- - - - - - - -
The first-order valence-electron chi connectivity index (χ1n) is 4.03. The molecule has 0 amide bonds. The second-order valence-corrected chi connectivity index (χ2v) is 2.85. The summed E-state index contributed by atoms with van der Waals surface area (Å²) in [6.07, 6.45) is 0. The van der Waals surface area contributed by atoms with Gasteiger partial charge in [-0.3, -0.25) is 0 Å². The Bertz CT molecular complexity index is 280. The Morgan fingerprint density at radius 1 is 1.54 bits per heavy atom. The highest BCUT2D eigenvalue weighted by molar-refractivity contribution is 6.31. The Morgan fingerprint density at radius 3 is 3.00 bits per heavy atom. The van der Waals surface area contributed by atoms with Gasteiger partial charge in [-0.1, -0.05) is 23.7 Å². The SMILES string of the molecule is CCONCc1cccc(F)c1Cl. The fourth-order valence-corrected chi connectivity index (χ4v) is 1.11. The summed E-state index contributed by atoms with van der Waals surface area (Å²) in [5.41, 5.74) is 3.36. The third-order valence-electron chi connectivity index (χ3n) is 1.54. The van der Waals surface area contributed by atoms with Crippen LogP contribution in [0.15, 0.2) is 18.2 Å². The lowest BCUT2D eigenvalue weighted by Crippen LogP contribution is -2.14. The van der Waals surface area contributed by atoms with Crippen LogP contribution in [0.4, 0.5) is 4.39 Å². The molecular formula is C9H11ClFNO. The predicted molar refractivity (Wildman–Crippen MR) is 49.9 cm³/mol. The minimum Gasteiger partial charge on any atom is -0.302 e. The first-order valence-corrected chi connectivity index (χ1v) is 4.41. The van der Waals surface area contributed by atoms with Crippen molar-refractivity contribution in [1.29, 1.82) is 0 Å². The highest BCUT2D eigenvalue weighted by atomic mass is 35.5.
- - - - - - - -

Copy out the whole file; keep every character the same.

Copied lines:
The first-order valence-electron chi connectivity index (χ1n) is 4.03. The molecule has 0 amide bonds. The second-order valence-corrected chi connectivity index (χ2v) is 2.85. The summed E-state index contributed by atoms with van der Waals surface area (Å²) in [6.07, 6.45) is 0. The van der Waals surface area contributed by atoms with Gasteiger partial charge in [-0.3, -0.25) is 0 Å². The Bertz CT molecular complexity index is 280. The Morgan fingerprint density at radius 1 is 1.54 bits per heavy atom. The highest BCUT2D eigenvalue weighted by molar-refractivity contribution is 6.31. The Morgan fingerprint density at radius 3 is 3.00 bits per heavy atom. The van der Waals surface area contributed by atoms with Gasteiger partial charge in [-0.1, -0.05) is 23.7 Å². The SMILES string of the molecule is CCONCc1cccc(F)c1Cl. The fourth-order valence-corrected chi connectivity index (χ4v) is 1.11. The summed E-state index contributed by atoms with van der Waals surface area (Å²) in [5.41, 5.74) is 3.36. The third-order valence-electron chi connectivity index (χ3n) is 1.54. The van der Waals surface area contributed by atoms with Crippen LogP contribution in [0.15, 0.2) is 18.2 Å². The lowest BCUT2D eigenvalue weighted by Crippen LogP contribution is -2.14. The van der Waals surface area contributed by atoms with Crippen LogP contribution in [0.4, 0.5) is 4.39 Å². The molecular formula is C9H11ClFNO. The predicted molar refractivity (Wildman–Crippen MR) is 49.9 cm³/mol. The minimum Gasteiger partial charge on any atom is -0.302 e. The first-order valence-corrected chi connectivity index (χ1v) is 4.41. The van der Waals surface area contributed by atoms with Crippen molar-refractivity contribution in [1.29, 1.82) is 0 Å². The highest BCUT2D eigenvalue weighted by atomic mass is 35.5.